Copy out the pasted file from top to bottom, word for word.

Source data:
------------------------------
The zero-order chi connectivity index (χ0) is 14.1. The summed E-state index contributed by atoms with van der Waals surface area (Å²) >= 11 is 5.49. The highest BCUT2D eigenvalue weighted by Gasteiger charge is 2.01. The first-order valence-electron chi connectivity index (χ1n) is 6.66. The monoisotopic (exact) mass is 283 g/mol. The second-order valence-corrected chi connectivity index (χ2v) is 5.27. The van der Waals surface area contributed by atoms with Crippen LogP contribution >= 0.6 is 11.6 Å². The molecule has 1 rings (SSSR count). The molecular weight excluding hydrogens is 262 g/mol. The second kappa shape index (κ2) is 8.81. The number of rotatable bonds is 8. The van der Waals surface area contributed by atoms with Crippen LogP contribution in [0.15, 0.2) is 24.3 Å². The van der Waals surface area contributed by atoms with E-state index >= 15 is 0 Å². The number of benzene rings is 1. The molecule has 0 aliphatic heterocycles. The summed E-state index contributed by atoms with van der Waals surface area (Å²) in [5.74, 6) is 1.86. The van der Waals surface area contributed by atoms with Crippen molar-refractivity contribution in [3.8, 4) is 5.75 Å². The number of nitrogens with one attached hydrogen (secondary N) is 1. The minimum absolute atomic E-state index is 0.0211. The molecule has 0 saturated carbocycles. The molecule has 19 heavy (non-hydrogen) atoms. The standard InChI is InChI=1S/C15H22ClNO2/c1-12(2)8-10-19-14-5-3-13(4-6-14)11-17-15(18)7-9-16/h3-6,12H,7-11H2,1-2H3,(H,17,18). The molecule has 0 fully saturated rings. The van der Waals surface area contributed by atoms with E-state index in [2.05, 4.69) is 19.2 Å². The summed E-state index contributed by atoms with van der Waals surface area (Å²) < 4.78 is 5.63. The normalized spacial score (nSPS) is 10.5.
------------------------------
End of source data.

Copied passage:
The zero-order chi connectivity index (χ0) is 14.1. The summed E-state index contributed by atoms with van der Waals surface area (Å²) >= 11 is 5.49. The highest BCUT2D eigenvalue weighted by Gasteiger charge is 2.01. The first-order valence-electron chi connectivity index (χ1n) is 6.66. The monoisotopic (exact) mass is 283 g/mol. The second-order valence-corrected chi connectivity index (χ2v) is 5.27. The van der Waals surface area contributed by atoms with Crippen LogP contribution >= 0.6 is 11.6 Å². The molecule has 1 rings (SSSR count). The molecular weight excluding hydrogens is 262 g/mol. The second kappa shape index (κ2) is 8.81. The number of rotatable bonds is 8. The van der Waals surface area contributed by atoms with Crippen LogP contribution in [0.15, 0.2) is 24.3 Å². The van der Waals surface area contributed by atoms with E-state index >= 15 is 0 Å². The number of benzene rings is 1. The molecule has 0 aliphatic heterocycles. The summed E-state index contributed by atoms with van der Waals surface area (Å²) in [5.74, 6) is 1.86. The van der Waals surface area contributed by atoms with Crippen molar-refractivity contribution in [3.8, 4) is 5.75 Å². The number of nitrogens with one attached hydrogen (secondary N) is 1. The minimum absolute atomic E-state index is 0.0211. The molecule has 0 saturated carbocycles. The molecule has 19 heavy (non-hydrogen) atoms. The standard InChI is InChI=1S/C15H22ClNO2/c1-12(2)8-10-19-14-5-3-13(4-6-14)11-17-15(18)7-9-16/h3-6,12H,7-11H2,1-2H3,(H,17,18). The molecule has 0 fully saturated rings. The van der Waals surface area contributed by atoms with E-state index in [2.05, 4.69) is 19.2 Å². The summed E-state index contributed by atoms with van der Waals surface area (Å²) < 4.78 is 5.63. The normalized spacial score (nSPS) is 10.5.